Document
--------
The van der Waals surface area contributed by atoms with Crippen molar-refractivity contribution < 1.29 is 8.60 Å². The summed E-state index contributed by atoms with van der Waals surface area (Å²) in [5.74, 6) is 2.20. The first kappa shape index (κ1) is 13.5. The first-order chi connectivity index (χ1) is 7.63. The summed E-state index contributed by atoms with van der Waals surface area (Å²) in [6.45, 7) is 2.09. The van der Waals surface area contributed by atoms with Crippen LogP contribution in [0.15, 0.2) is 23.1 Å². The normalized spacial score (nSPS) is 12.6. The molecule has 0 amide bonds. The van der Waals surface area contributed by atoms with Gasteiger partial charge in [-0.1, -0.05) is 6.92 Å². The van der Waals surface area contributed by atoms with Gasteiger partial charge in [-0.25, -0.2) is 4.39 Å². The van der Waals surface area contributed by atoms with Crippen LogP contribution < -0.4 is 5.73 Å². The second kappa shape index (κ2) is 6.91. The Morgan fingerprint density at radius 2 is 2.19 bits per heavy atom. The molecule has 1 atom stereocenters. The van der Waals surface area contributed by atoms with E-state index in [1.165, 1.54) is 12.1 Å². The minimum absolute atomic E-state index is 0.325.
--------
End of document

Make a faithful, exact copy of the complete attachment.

The van der Waals surface area contributed by atoms with Crippen molar-refractivity contribution < 1.29 is 8.60 Å². The summed E-state index contributed by atoms with van der Waals surface area (Å²) in [5.74, 6) is 2.20. The first kappa shape index (κ1) is 13.5. The first-order chi connectivity index (χ1) is 7.63. The summed E-state index contributed by atoms with van der Waals surface area (Å²) in [6.45, 7) is 2.09. The van der Waals surface area contributed by atoms with Crippen LogP contribution in [0.15, 0.2) is 23.1 Å². The normalized spacial score (nSPS) is 12.6. The molecule has 0 amide bonds. The van der Waals surface area contributed by atoms with Gasteiger partial charge in [-0.1, -0.05) is 6.92 Å². The van der Waals surface area contributed by atoms with Gasteiger partial charge in [-0.25, -0.2) is 4.39 Å². The van der Waals surface area contributed by atoms with Crippen LogP contribution < -0.4 is 5.73 Å². The second kappa shape index (κ2) is 6.91. The Morgan fingerprint density at radius 2 is 2.19 bits per heavy atom. The molecule has 1 atom stereocenters. The van der Waals surface area contributed by atoms with E-state index in [1.165, 1.54) is 12.1 Å². The minimum absolute atomic E-state index is 0.325.